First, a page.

Methuen City Council Rejects Trash Toter Plan

Methuen Mayor Stephen N. Zanni tells city councilors the trash toter plan will save the city $250,000. (Photograph courtesy City of Methuen.)

Methuen residents will not be forced to use 64-gallon toters after city councilors rejected a proposal to bring the automated trash program there.

Methuen councilors Monday night voted 8 to 1 against a proposed $8.5 million, five-year contract with trash contractor E. L. Harvey & Sons, Westboro, that would have brought trash toters to some 14 thousand Methuen households. Council Vice Chairman Jamie Atkinson cast the lone vote in favor. Before the vote, Methuen Mayor Stephen N. Zanni sought to clarify what he called “innuendos made that were not true,” and told the council his proposal, like others in his administration, are “all about our city” and trying to save taxpayers money.

“And I’m here as your mayor to give you offers, in this case, of presenting something, in the end, that will save over $250,000 a year on taxes,” Zanni said. “We have over 14,000 households in Methuen and my thought is that I’ll present it. If the council decides to vote it down, that’s fine too. We’ll move on, I have no problem with that. But the cost keeping the trash the way it is, is not going to be the same.”

“All I am looking for is the residents of over 14,000 households in Methuen. And I’ve been out and about in this community as well. And my thought, give it a fair shake.  If you feel as though you don’t want to hear anymore, that’s fine too. But my thought is I look at, number one, what will the actual savings be in the long run to our city… And I think the residents—and I listened to some of them—say they never really got all the facts. And I thought it would be important at least for them to hear it but then you vote it down, that’s fine too but I think it’s important they get the chance to see both sides. If that’s not the wish of this council, that’s fine too,” Zanni said.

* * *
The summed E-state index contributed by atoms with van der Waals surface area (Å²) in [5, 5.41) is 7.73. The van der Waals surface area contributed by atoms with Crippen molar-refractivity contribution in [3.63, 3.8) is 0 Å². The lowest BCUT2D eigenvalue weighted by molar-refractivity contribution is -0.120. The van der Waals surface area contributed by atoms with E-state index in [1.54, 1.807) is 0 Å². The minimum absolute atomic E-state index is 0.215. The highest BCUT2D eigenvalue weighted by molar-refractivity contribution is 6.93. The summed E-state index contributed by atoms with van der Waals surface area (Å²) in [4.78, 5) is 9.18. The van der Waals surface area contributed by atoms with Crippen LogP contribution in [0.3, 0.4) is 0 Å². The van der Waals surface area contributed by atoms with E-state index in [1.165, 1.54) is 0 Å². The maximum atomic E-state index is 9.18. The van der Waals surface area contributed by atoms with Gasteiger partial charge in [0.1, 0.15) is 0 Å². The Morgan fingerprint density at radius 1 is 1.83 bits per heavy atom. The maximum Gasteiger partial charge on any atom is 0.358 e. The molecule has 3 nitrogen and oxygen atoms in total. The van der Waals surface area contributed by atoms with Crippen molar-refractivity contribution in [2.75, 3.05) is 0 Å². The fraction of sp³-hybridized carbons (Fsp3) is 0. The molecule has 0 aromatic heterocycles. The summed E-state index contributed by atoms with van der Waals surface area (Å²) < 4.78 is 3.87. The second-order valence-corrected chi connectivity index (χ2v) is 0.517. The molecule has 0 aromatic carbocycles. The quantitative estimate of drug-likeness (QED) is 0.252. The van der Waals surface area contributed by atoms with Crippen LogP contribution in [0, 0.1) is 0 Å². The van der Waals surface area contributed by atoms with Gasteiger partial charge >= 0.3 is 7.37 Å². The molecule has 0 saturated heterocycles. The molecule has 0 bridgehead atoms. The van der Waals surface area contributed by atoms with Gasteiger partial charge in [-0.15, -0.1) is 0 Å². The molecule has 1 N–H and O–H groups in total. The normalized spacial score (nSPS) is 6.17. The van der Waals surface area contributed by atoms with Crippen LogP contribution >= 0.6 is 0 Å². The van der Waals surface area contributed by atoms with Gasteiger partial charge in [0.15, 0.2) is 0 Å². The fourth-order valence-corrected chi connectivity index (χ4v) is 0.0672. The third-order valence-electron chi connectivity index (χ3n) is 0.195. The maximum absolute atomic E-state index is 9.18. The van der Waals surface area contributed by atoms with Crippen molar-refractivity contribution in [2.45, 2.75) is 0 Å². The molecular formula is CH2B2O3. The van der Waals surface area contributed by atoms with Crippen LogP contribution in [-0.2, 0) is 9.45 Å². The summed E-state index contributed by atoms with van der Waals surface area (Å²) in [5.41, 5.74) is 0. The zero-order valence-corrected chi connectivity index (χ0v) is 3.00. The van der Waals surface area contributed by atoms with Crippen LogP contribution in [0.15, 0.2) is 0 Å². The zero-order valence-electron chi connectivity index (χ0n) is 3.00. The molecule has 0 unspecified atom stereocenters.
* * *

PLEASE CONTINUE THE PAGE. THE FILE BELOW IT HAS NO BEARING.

Council Chairman Sean J. Fountain said after holding three public hearings on the matter, “residents don’t want it.”

“They’re happy with the services we have currently and people don’t want change. It’s nice to know you can put the stuff out and it’s going to be picked up and I think people are very happy with Harvey. The big difference, when he had Russell a few years ago when the streets were a mess, this company has been very good. I haven’t had one single complaint, since Harvey took over, from one resident. I think it is working fine. My feeling is don’t try and fix something that isn’t broken,” Fountain said.

The vote came on a motion from Councilor James P. Jajuga and seconded by Councilor Jennifer Kannan.

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